Once the OpenSSL library is installed, you can make use of it, for preparing self signed certificates, chain certificates within each other, removing secrets from private keys, with the available API and all the blessing comming with that library. Sometimes it is just more convinient to perform it outside of the Mikrotik or NetScaler box, especially for one who is not doing this in regular basis.


  • preferably, machine with linux


  • Details about OpenSSL can be found on github
  • All releases can be found here


  1. Install Centos
  2. Install Management tools
    sudo mount /dev/cdrom /mnt
    sudo bash /mnt/Linux/install.sh -d rhel -m 8
    sudo umount /dev/cdrom
  3. Compile OpenSSL from sources
    # Install prereq packages and libraries
    yum group install 'Development Tools'
    yum install perl-core zlib-devel -y
    #download openssl - at this point of time 1.1.1n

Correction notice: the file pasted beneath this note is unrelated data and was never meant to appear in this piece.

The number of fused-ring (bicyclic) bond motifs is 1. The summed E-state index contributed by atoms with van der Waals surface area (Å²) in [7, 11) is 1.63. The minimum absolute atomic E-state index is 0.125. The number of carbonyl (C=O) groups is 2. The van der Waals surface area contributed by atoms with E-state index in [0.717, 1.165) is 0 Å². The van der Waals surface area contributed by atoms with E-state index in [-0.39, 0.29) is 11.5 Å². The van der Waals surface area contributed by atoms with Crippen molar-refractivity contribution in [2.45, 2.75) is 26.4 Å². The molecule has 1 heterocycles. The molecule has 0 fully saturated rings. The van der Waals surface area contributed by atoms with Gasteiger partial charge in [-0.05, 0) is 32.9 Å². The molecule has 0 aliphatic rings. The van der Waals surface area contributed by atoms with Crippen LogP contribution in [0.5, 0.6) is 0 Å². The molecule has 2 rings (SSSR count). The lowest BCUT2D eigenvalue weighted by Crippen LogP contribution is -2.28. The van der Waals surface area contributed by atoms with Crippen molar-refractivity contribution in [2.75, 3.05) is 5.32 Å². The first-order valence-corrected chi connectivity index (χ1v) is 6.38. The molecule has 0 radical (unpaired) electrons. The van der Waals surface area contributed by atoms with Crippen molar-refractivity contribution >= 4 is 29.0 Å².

wget https://www.openssl.org/source/old/1.1.1/openssl-1.1.1n.tar.gz
    tar -xf openssl-1.1.1n.tar.gz
    cd openssl-1.1.1n
    openssl version -a
    # 1.1.1k in the system
    # now the existing version is replaced by the one downloaded
    ./config --prefix=/usr/local/ssl --openssldir=/usr/local/ssl shared zlib
    make test
    # wait until the compilation process ends
    # once completed, install OpenSSL
    make install
    # configure shared libraries for OpenSSL
    cd /etc/ld.so.conf.d/
    nano openssl-1.1.1n.conf
    # paste the openssl library path directory
    # reload dynamic link
    ldconfig -v
    # configure openSSL binary, to have it linked with the version compiled
    mv /bin/openssl /bin/openssl.org
    # create new environment for OpenSSL
    nano /etc/profile.d/openssl.sh
    # paste following content
    export OPENSSL_PATH
    export PATH
    # save and exit
    # add execute permissions to openssl.sh
    chmod +x /etc/profile.d/openssl.sh
    # load OpenSSL environment and check the PATH bin directory
    source /etc/profile.d/openssh.sh
    echo $PATH
    which openssl
    # should result as /usr/local/ssl/bin/openssl
    # it would mean thatn OpenSSL on CentOS has been updated
    openssl version
    # should result with 1.1.1n


It may be far from being perfect, never the less good enough for a home lab.
Tested on Cento8 Stream. OpenSSL 1.1.1n.
Last update: 2022.04.18